“Without further delay” – Senegal must prosecute or extradite Hissène Habré

“Without further delay” – Senegal must prosecute or extradite Hissène Habré

On 20 July 2012, the International Court of Justice (ICJ) issued its final judgment (summary found here; press release found here) in the proceedings brought by the Kingdom of Belgium against the Republic of Senegal concerning the desired prosecution of Chad’s former head of state, Mr. Hissène Habré – a now long-term resident of Dakar. The victory rests with Belgium, which has sought Habré’s prosecution in Senegal, or his extradition from Senegal to Belgium, for mass acts of torture committed in Chad during his presidency from 1982-1990, with the ICJ recognizing that: “Extradition and prosecution are alternative ways to combat impunity” (para. 50).

However, the victory (in this case concerning “Questions relating to the obligation to prosecute or extradite”) was secured by a refinement, or narrowing, of the basis for the complaint. In its 2009 Application instituting proceedings, Belgium had argued that Senegal was obliged to bring criminal proceedings against Mr. Habré as a matter of customary international law concerning core international crimes, but by 2012, the focus of the inquiry had shifted to the more specific obligations of the Convention against Torture and Other Cruel, Inhuman or Degrading Treatment or Punishment (or CAT to use the summarizer’s short-form), with the ICJ making clear that any state party to a treaty such as the CAT or the Genocide Convention (paras 68-69) has a “common interest in compliance” and can make a claim concerning the cessation of an alleged breach by another state party (thus sidestepping the question of whether Belgium is an injured state or has a special interest). The ICJ has confirmed that the obligations of the CAT may be defined as “obligations erga omnes partes” in the sense that each state party has an interest in compliance with them in any given case (although this point does receive discussion in the separate opinion of Judge Skotnikov). The issue of whether there exists an obligation for a state to prosecute crimes under customary international law that were allegedly committed by a foreign national abroad is expressly left for another day (para. 54) (with Judge Abraham in a separate opinion putting down a marker that in his view, there is no such customary rule).

After years of waiting for either a prosecution or an extradition in relation to the desire for Mr. Habré to stand trial for crimes committed whilst President of Chad, Belgium instituted proceedings against Senegal before the ICJ in February 2009. Belgium also at that time unsuccessfully sought an order for provisional measures, previously discussed here. The parties later submitted their written memorials in 2011, and an oral hearing was held before the ICJ in March of this year. (In dissent, Judge ad hoc Sur regrets the hasty nature of the reasoning of the Judgment.) Briefly stated, Belgium took the position that Senegal was in breach of its obligations under international law, specifically the CAT, while also maintaining a customary law argument, while Senegal argued that by taking various measures, it was fulfilling its obligations under the CAT and acting in compliance with its earlier declaration before the ICJ in 2009 that it was taking steps to prepare for the trial of Mr. Habré.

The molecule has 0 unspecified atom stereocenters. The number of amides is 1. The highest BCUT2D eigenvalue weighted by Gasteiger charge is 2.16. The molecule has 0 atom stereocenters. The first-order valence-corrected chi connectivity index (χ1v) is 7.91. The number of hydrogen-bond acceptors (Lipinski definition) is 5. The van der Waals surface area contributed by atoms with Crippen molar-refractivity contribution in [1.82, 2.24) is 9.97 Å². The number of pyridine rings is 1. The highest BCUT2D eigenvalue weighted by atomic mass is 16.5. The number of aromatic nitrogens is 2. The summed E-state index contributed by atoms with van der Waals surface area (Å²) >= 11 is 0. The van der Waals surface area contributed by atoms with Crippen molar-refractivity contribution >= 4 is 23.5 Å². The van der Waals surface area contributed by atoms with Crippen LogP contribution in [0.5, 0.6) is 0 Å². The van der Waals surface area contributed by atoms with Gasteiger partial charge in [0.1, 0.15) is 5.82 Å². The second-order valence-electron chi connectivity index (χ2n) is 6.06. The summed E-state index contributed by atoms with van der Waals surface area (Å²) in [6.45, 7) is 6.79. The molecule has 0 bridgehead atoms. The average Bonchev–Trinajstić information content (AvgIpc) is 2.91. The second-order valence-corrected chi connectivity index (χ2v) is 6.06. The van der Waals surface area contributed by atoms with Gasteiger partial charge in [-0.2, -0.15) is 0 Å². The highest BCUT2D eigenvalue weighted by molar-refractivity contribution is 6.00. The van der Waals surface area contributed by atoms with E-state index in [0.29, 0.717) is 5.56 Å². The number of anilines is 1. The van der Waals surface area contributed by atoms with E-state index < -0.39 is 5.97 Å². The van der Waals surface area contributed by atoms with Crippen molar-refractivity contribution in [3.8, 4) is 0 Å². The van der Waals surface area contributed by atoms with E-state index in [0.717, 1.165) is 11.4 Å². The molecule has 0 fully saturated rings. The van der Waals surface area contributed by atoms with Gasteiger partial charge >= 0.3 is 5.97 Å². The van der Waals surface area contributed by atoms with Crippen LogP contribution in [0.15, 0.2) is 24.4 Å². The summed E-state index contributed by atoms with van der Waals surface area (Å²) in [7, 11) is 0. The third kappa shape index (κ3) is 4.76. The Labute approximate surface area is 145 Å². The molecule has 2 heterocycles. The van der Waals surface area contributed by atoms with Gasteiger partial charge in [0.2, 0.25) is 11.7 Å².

By 14 votes to 2, the ICJ has found Senegal in breach of its obligations pursuant to two provisions of the CAT, specifically articles 6(2) and 7(1) (with a claimed breach of article 5(2) having been discarded for want of jurisdiction since Senegal had, albeit belatedly, enacted legislation to incorporate its CAT obligations). The ICJ found Senegal in breach of article 6(2) of the CAT requiring a state party to “make immediately a preliminary inquiry into the facts” as well as the specific CAT obligation “to submit the case of Mr. Hissène Habré to its competent authorities for the purpose of prosecution” with article 7(1) of the CAT providing that the state party in the territory under whose jurisdiction the alleged torturer is found “shall … if it does not extradite him, submit the case to its competent authorities for the purpose of prosecution.” The ICJ explains that any “obligation to prosecute” with reference to CAT is in essence an obligation to submit a case to the competent authorities for the purpose of prosecution, with article 7(1) having been “formulated in such a way as to leave it those authorities to decide whether or not to initiate proceedings, thus respecting the independence of states parties’ judicial systems” (para. 90). The state authorities are required to take their decision in the same manner as in the case of an ordinary offence of a serious nature, deciding whether to initiate a prosecution in light of the evidence before them and the relevant rules of criminal procedure. Taken as a whole, the ICJ suggests that the CAT required Senegal as a state party to adopt adequate legislation to enable it to criminalize torture, give its courts universal jurisdiction in the matter, make an inquiry into the facts, and submit the case for prosecution. Extradition, but not prosecution, is the optional element, with an extradition request relieving the state party of its obligation to prosecute if it accedes to the request. Extradition itself is not an obligation under the CAT; the CAT sets forth an obligation to prosecute, not an obligation to extradite. The ICJ has also concluded, and with unanimity from the 16-member bench, that Senegal “must, without further delay, submit the case of Mr. Hissène Habré to its competent authorities for the purpose of prosecution, if it does not extradite him.”